What are Azure Monitor Alerts?

Alerts help you detect and address issues before users notice them by proactively notifying you when Azure Monitor data indicates that there may be a problem with your infrastructure or application.

You can alert on any metric or log data source in the Azure Monitor data platform.

This diagram shows you how alerts work:

Graphic explaining Azure Monitor alerts.

An alert rule monitors your telemetry and captures a signal that indicates that something is happening on the specified resource. The alert rule captures the signal and checks to see if the signal meets the criteria of the condition. If the conditions are met, an alert is triggered, which initiates the associated action group and updates the state of the alert.

An alert rule combines:

  • The resource(s) to be monitored
  • The signal or telemetry from the resource
  • Conditions

If you're monitoring more than one resource, the condition is evaluated separately for each of the resources and alerts are fired for each resource separately.

Once an alert is triggered, the alert is made up of:

  • Alert processing rules allow you to apply processing on fired alerts. Alert processing rules modify the fired alerts as they are being fired. You can use alert processing rules to add or suppress action groups, apply filters or have the rule processed on a pre-defined schedule.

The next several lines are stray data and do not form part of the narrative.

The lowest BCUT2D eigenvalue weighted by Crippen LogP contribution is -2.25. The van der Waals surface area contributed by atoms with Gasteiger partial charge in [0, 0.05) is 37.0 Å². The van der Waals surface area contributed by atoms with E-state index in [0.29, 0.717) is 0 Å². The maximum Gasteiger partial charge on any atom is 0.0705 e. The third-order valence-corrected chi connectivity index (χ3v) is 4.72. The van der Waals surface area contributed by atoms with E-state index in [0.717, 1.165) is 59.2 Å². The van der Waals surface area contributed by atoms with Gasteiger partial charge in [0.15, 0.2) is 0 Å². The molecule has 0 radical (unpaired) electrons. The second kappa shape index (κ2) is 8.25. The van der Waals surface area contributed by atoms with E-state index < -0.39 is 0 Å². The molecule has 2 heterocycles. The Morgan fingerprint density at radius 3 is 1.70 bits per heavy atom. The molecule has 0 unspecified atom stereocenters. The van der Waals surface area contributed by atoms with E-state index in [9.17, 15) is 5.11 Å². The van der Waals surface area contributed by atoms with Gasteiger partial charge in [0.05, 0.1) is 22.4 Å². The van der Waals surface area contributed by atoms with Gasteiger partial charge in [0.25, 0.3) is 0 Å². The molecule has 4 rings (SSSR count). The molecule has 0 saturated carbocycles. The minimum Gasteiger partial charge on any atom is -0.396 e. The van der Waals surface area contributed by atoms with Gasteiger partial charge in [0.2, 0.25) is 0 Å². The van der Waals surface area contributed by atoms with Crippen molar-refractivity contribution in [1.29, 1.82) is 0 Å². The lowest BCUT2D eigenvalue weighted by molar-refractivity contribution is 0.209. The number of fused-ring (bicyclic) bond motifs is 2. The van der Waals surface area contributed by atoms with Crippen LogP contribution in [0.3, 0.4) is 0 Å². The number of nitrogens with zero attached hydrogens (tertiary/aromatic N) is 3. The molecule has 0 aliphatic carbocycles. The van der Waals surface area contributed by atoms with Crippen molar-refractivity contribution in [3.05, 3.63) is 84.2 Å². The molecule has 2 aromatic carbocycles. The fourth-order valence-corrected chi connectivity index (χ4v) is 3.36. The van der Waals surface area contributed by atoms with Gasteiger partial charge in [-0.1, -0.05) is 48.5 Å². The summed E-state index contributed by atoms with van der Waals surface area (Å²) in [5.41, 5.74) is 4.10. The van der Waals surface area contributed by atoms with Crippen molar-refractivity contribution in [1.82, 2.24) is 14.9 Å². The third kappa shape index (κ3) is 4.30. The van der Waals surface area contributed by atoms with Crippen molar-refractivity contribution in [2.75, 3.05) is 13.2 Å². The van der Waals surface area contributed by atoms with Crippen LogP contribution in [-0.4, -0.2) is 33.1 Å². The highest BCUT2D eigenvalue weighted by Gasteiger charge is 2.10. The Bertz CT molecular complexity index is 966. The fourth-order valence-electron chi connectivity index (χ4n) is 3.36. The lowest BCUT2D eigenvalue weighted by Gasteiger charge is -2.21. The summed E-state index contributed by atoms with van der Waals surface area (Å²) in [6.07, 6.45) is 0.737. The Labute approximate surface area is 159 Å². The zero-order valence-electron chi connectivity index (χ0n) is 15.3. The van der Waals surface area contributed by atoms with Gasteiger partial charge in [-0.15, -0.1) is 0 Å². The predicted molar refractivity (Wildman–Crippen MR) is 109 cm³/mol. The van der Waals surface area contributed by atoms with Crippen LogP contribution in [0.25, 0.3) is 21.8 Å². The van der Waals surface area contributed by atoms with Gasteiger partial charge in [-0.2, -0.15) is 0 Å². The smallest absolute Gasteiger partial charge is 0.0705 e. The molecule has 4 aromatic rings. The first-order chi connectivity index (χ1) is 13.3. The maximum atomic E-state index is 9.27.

• Action groups can trigger notifications or an automated workflow to let users know that an alert has been triggered. Action groups can include:
    • Notification methods such as email, SMS, and push notifications.
    • Automation Runbooks
    • Azure functions
    • ITSM incidents
    • Logic Apps
    • Secure webhooks
    • Webhooks
    • Event hubs
  • Alert conditions are set by the system. When an alert fires, the alert’s monitor condition is set to ‘fired’, and when the underlying condition that caused the alert to fire clears, the monitor condition is set to ‘resolved’.
  • The user response is set by the user and doesn’t change until the user changes it.

You can see all alert instances in all your Azure resources generated in the last 30 days on the Alerts page in the Azure portal.

Types of alerts

This table provides a brief description of each alert type. See this article for detailed information about each alert type and how to choose which alert type best suits your needs.

Alert type Description
Metric alerts Metric alerts evaluate resource metrics at regular intervals. Metrics can be platform metrics, custom metrics, logs from Azure Monitor converted to metrics or Application Insights metrics. Metric alerts have several additional features, such as the ability to apply multiple conditions and dynamic thresholds.
Log alerts Log alerts allow users to use a Log Analytics query to evaluate resource logs at a predefined frequency.
Activity log alerts Activity log alerts are triggered when a new activity log event occurs that matches defined conditions. Resource Health alerts and Service Health alerts are activity log alerts that report on your service and resource health.
Smart detection alerts Smart detection on an Application Insights resource automatically warns you of potential performance problems and failure anomalies in your web application. You can migrate smart detection on your Application Insights resource to create alert rules for the different smart detection modules.